Another common tension in design is universality vs simplicity: attempting to incorporate too many “desirable” features in a single design may end up compromising the overall user experience and even the purpose of the design. It is questionable whether universality is attainable at all; the iPod is a rare design feat that beautifully balances all accessibility, functionality and simplicity, but it still has limits. Different people inevitably have different tastes and needs, some of which may be contradictory. This is something that has to be addressed with care especially in medical design, where products aren’t simply accessories, but an integral part of the users’ lives. In this case, introducing a diversity of alternatives seems the most logical (although this may be unfavorable from the business point of view).

Simple Game

The objective of my simple game is to control the player using two potentiometers to “eat” the “food” that appears in random places, and reach a score of 20 before time runs out.

I also designed it so that the difficulty gradually increases throughout the game. At first the “food” is static, but after every 5 counters, it is randomly relocated after shorter and shorter period of time.

My game involves 3 sensors: two potentiometers, each of which moves the player along x-axis and y-axis, and a button that can be pressed to restart the game.


Inspired by “Computer Graphics & Art”

I became obsessed with the coexistence of chaos and order after watching Reas’s talk, so I tried to incorporate this idea as well as being inspired by some works from Computer Graphics & Art.


Response to Casey Reas

I didn’t realize how fascinating the concept of randomness is until I watched Reas’ talk, especially when it comes to its real-life implications. He mentions that chaos inherently exists in nature, which contrasts to the way the society always tried to build order out of it. But ironically enough, as much as we try to break free from this chaos, we often need to artificially introduce randomness to incorporate meaning into the things we create (to the extent that we published an entire book of just random numbers!). In fact, accounting for randomness is essential to reflect the reality at all – in modeling behaviors of everything from particles to human minds. A great example of this in the talk was the simulation of the conceptual vehicles that had sensors wired differently across their receptors, and I found it really interesting that Reas had to manually introduce noise and imperfections to, ironically, better represent their dynamics.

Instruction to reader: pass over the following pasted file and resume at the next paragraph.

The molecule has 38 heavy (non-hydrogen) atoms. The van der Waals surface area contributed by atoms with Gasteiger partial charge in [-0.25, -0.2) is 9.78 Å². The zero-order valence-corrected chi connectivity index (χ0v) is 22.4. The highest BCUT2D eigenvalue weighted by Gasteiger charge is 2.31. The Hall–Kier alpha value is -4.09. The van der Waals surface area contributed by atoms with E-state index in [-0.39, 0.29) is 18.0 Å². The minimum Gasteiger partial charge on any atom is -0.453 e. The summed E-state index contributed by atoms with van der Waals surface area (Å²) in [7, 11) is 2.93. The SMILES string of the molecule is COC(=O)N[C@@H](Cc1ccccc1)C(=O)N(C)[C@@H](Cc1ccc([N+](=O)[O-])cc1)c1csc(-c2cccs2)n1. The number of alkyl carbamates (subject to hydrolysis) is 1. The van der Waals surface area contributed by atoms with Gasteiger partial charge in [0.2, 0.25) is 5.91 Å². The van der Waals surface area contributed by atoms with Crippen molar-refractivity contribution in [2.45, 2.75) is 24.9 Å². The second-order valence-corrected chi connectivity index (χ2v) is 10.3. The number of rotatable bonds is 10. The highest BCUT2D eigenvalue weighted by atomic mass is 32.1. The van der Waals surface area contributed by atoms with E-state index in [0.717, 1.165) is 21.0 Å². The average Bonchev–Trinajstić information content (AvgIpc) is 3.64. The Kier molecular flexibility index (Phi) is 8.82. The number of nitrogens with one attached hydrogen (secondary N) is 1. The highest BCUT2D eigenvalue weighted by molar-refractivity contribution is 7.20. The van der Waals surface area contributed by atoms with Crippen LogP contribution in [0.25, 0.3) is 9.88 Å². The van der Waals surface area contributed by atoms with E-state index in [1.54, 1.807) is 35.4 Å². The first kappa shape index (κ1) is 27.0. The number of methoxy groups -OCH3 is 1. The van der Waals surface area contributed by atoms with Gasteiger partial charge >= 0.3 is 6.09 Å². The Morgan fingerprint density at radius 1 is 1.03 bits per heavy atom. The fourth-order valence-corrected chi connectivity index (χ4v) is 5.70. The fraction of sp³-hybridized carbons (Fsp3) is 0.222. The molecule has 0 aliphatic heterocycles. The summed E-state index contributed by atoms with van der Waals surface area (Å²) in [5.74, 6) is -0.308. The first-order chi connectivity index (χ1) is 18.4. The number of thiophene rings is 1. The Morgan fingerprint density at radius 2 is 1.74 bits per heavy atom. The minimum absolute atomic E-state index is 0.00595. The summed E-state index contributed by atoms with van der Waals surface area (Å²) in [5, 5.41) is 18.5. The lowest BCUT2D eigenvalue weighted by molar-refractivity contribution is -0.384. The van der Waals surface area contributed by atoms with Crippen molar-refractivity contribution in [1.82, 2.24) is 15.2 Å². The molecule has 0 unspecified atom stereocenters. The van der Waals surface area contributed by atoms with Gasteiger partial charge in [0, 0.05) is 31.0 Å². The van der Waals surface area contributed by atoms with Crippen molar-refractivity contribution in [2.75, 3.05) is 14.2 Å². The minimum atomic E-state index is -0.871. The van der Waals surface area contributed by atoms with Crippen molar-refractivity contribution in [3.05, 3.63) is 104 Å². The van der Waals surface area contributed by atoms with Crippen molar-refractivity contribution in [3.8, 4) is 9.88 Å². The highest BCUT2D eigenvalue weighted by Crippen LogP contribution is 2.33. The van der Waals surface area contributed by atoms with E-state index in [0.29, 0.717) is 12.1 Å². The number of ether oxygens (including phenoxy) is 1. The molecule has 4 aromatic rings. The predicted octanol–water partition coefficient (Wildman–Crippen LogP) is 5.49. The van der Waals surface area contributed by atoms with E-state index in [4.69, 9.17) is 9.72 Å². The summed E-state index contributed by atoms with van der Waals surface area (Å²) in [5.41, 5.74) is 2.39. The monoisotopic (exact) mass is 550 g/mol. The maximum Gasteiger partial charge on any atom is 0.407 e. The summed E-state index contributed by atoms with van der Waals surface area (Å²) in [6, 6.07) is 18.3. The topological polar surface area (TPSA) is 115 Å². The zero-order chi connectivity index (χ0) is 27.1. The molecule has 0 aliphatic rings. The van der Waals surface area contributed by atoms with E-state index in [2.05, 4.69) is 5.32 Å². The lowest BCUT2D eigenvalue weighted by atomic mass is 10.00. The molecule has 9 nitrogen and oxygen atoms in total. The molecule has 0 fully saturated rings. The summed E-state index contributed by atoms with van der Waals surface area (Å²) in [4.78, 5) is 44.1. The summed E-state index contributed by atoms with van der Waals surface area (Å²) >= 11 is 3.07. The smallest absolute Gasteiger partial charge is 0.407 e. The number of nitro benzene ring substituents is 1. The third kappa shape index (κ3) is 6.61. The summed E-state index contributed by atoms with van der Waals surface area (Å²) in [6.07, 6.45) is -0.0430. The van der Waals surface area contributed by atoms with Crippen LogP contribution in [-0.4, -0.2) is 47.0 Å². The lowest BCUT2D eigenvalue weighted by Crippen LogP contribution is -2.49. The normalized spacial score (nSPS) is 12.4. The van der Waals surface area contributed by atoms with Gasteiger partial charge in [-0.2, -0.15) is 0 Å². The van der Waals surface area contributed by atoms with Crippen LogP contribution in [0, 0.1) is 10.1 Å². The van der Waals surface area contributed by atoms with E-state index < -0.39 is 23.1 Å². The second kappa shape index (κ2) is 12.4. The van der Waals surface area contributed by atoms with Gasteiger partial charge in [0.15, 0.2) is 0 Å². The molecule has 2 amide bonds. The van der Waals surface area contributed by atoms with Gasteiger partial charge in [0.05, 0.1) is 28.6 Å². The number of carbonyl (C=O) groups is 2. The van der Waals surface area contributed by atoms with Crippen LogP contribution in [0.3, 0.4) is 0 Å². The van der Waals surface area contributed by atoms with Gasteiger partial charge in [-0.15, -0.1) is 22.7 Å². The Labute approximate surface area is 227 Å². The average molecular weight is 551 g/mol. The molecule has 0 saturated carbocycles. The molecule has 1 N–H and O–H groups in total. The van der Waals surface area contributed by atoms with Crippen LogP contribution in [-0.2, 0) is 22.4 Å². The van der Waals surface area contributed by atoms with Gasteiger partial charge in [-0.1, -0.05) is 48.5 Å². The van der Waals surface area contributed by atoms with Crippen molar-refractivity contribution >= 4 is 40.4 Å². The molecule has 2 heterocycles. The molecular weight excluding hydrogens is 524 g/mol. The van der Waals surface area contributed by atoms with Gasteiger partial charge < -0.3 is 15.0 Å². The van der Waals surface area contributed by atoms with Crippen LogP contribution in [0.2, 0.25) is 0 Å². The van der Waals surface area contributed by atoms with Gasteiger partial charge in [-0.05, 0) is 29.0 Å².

I was also inspired by the way different artists reflect the theme of natural chaos vs ordered society, and especially how they make balance to create beauty in their artworks. I liked the arbitrary ruler, which was almost like the artist’s objection to living within the construct created by the ordered society. Furthermore, the artist actually used the ruler to make other artworks out of it, and I thought it was fascinating that something that was built from complete chance could be used to create a construct of its own – a perfect example where chaos and order coexist.

Raining 🍪

The analogies during class really made me crave cookies. So I decided to make them myself! (Using the same analogies, literally.)

Note: click and hold for a surprise.

Self-Portrait with Processing


This was simply a lot of trials and errors, although I did come up with some strategies to reduce them as much as I could. Also I tried to add some interactive element to it – I smile widely when you drag the cursor near my mouth!

  • I included a real-time cursor tracker using print() that pinpointed the coordinates of my cursor – that made it easier to locate different components.
  • I discovered beginShape() and endShape() commands with which I could more precisely draw shapes (although it took me much longer time with many more trials and errors!)
  • After I made the brows, I realized they were off-scale – so I just translated it using translate() and scale() to fix them into correct positions, to avoid having to create them again.